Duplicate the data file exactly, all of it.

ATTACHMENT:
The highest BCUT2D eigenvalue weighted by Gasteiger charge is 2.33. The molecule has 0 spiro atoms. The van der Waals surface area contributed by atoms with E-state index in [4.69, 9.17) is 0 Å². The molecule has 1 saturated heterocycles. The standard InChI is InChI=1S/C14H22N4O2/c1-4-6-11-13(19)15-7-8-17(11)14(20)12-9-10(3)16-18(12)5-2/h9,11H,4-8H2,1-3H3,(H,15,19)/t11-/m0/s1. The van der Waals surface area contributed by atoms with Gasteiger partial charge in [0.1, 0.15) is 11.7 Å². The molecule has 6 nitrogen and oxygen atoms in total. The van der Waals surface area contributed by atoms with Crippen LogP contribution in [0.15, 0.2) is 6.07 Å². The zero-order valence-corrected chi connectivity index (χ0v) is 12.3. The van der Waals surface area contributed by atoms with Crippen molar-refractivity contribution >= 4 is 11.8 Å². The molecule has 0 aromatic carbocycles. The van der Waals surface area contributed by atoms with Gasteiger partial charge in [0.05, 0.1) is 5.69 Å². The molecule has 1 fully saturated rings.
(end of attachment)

The highest BCUT2D eigenvalue weighted by Gasteiger charge is 2.33. The molecule has 0 spiro atoms. The van der Waals surface area contributed by atoms with E-state index in [4.69, 9.17) is 0 Å². The molecule has 1 saturated heterocycles. The standard InChI is InChI=1S/C14H22N4O2/c1-4-6-11-13(19)15-7-8-17(11)14(20)12-9-10(3)16-18(12)5-2/h9,11H,4-8H2,1-3H3,(H,15,19)/t11-/m0/s1. The van der Waals surface area contributed by atoms with Gasteiger partial charge in [0.1, 0.15) is 11.7 Å². The molecule has 6 nitrogen and oxygen atoms in total. The van der Waals surface area contributed by atoms with Crippen LogP contribution in [0.15, 0.2) is 6.07 Å². The zero-order valence-corrected chi connectivity index (χ0v) is 12.3. The van der Waals surface area contributed by atoms with Crippen molar-refractivity contribution >= 4 is 11.8 Å². The molecule has 0 aromatic carbocycles. The van der Waals surface area contributed by atoms with Gasteiger partial charge in [0.05, 0.1) is 5.69 Å². The molecule has 1 fully saturated rings.